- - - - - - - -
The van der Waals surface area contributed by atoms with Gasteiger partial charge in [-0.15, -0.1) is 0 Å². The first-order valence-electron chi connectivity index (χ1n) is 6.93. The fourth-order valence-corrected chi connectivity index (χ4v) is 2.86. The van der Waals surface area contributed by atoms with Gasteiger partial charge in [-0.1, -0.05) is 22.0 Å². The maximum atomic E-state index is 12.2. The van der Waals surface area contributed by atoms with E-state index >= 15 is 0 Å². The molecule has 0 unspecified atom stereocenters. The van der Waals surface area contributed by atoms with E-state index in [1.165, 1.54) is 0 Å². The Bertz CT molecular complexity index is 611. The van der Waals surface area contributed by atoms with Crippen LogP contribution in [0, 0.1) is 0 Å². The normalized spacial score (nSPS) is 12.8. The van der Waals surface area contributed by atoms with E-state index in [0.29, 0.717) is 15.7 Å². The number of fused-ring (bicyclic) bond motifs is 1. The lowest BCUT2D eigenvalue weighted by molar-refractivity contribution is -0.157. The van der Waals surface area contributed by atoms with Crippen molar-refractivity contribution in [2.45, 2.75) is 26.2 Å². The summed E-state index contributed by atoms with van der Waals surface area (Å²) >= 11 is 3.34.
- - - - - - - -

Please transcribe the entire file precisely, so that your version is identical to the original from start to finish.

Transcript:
The van der Waals surface area contributed by atoms with Gasteiger partial charge in [-0.15, -0.1) is 0 Å². The first-order valence-electron chi connectivity index (χ1n) is 6.93. The fourth-order valence-corrected chi connectivity index (χ4v) is 2.86. The van der Waals surface area contributed by atoms with Gasteiger partial charge in [-0.1, -0.05) is 22.0 Å². The maximum atomic E-state index is 12.2. The van der Waals surface area contributed by atoms with E-state index >= 15 is 0 Å². The molecule has 0 unspecified atom stereocenters. The van der Waals surface area contributed by atoms with E-state index in [1.165, 1.54) is 0 Å². The Bertz CT molecular complexity index is 611. The van der Waals surface area contributed by atoms with Crippen LogP contribution in [0, 0.1) is 0 Å². The normalized spacial score (nSPS) is 12.8. The van der Waals surface area contributed by atoms with E-state index in [0.29, 0.717) is 15.7 Å². The number of fused-ring (bicyclic) bond motifs is 1. The lowest BCUT2D eigenvalue weighted by molar-refractivity contribution is -0.157. The van der Waals surface area contributed by atoms with Crippen molar-refractivity contribution in [2.45, 2.75) is 26.2 Å². The summed E-state index contributed by atoms with van der Waals surface area (Å²) >= 11 is 3.34.